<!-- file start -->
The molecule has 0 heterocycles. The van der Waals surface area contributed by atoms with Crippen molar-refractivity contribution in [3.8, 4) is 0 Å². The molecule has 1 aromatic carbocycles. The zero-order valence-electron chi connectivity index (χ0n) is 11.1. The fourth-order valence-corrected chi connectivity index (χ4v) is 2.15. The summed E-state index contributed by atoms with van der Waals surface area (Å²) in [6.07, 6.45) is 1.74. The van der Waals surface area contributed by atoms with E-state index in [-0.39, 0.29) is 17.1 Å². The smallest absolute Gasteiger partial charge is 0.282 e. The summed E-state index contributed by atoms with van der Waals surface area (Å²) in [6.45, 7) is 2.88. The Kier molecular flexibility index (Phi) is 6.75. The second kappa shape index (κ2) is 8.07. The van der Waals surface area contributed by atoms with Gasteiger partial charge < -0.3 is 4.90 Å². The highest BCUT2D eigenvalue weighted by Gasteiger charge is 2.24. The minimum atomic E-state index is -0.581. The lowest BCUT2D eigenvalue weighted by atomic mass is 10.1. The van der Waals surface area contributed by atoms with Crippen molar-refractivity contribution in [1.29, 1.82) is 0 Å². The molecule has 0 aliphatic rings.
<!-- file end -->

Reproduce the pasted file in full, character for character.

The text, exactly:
The molecule has 0 heterocycles. The van der Waals surface area contributed by atoms with Crippen molar-refractivity contribution in [3.8, 4) is 0 Å². The molecule has 1 aromatic carbocycles. The zero-order valence-electron chi connectivity index (χ0n) is 11.1. The fourth-order valence-corrected chi connectivity index (χ4v) is 2.15. The summed E-state index contributed by atoms with van der Waals surface area (Å²) in [6.07, 6.45) is 1.74. The van der Waals surface area contributed by atoms with E-state index in [-0.39, 0.29) is 17.1 Å². The smallest absolute Gasteiger partial charge is 0.282 e. The summed E-state index contributed by atoms with van der Waals surface area (Å²) in [6.45, 7) is 2.88. The Kier molecular flexibility index (Phi) is 6.75. The second kappa shape index (κ2) is 8.07. The van der Waals surface area contributed by atoms with Gasteiger partial charge < -0.3 is 4.90 Å². The highest BCUT2D eigenvalue weighted by Gasteiger charge is 2.24. The minimum atomic E-state index is -0.581. The lowest BCUT2D eigenvalue weighted by atomic mass is 10.1. The van der Waals surface area contributed by atoms with Crippen molar-refractivity contribution in [1.29, 1.82) is 0 Å². The molecule has 0 aliphatic rings.